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Deeper integration, greater strength. The post-pandemic recovery in the euro area

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ESM

“Deeper integration, greater strength. The post-pandemic recovery in the euro area”

Article published in "Bled Strategic Times" (Journal of the Bled Strategic Forum)

By Klaus Regling, Managing Director, European Stability Mechanism

 

Further integration will be necessary to strengthen cohesion in the euro area and to make it more resilient.

 

As vaccination campaigns are being rolled out across Europe and business is picking up again after months of lockdowns, policymakers can focus on how to adapt support for the economic recovery, even though uncertainty continues with the emergence of new variants. To sustain the growth momentum, much will depend on a smooth transition from short-term emergency support measures to long-term support, in particular via the Recovery and Resilience Facility (RRF) under the Next Generation EU programme (NGEU).

The ESM as part of a comprehensive EU response

During the pandemic, swift and extensive government support measures were immediately complemented by a European fiscal safety net of €540 billion. As part of this effort, the ESM continues to offer all euro area countries a precautionary credit line of up to two percent of their GDP until the end of 2022 to cover direct and indirect healthcare costs related to the pandemic. This ESM support for countries complements measures for companies provided by the European Investment Bank (EIB) and aid for workers by the European Commission. At the same time, the European Central Bank’s (ECB) debt-purchasing programme (PEPP) continues to stabilise markets since the early days of this pandemic.

All these measures were aimed at closing the economic and financial gap caused by this crisis through temporary, targeted measures. Combined, initiatives taken by all 27 national governments (including discretionary fiscal actions, automatic stabilisers, government-backed guarantees) and European institutions (ECB, European Commission, EIB and ESM) totalled around €5 trillion in 2020.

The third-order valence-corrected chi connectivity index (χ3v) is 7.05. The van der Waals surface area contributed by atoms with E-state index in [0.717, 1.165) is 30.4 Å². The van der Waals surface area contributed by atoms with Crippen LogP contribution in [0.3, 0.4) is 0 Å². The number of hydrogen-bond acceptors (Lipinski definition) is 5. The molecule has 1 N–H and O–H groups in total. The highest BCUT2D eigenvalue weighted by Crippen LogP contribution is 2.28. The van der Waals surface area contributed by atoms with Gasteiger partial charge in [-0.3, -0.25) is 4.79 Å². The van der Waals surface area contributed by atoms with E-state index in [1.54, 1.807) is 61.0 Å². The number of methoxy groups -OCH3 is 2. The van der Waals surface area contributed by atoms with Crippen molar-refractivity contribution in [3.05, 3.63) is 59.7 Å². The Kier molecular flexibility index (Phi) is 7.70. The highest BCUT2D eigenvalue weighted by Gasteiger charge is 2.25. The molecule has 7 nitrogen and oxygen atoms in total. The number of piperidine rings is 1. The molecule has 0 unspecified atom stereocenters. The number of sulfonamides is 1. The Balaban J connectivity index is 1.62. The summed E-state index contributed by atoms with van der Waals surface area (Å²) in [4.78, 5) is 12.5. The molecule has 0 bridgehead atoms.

Fostering sustainable growth

The €750 billion NGEU programme was launched in a second phase to move beyond the emergency measures and to make the EU greener and more digital in the long-term. Under the NGEU, the RRF is designed to make the economic recovery as lasting and as sustainable as possible to improve the resilience of the economy to future shocks.

Concretely, the RRF targets mostly the supply-side of the economy and aims to improve long-term growth with a combination of investments and reforms. Country-specific recommendations provide guidance for national reforms. The principal aim is to reduce carbon emissions sustainably and to boost digitalisation, while training workers would complement product and labour market reforms to increase competitiveness.

Overall, the EU has deployed a broad range of measures to encourage sustainable growth. These measures were designed to benefit, in particular, the countries most affected by the pandemic. This not only represented an unprecedented degree of solidarity in Europe, it also protects the single market and will prevent greater divergences in the euro area, which is in the interest of all.

The euro area recovery is on the right track and the comprehensive EU and national economic policy responses to the pandemic remain adequate, as national governments have extended their fiscal measures and have pledged to keep them in place if the economy does not recover as swiftly as expected.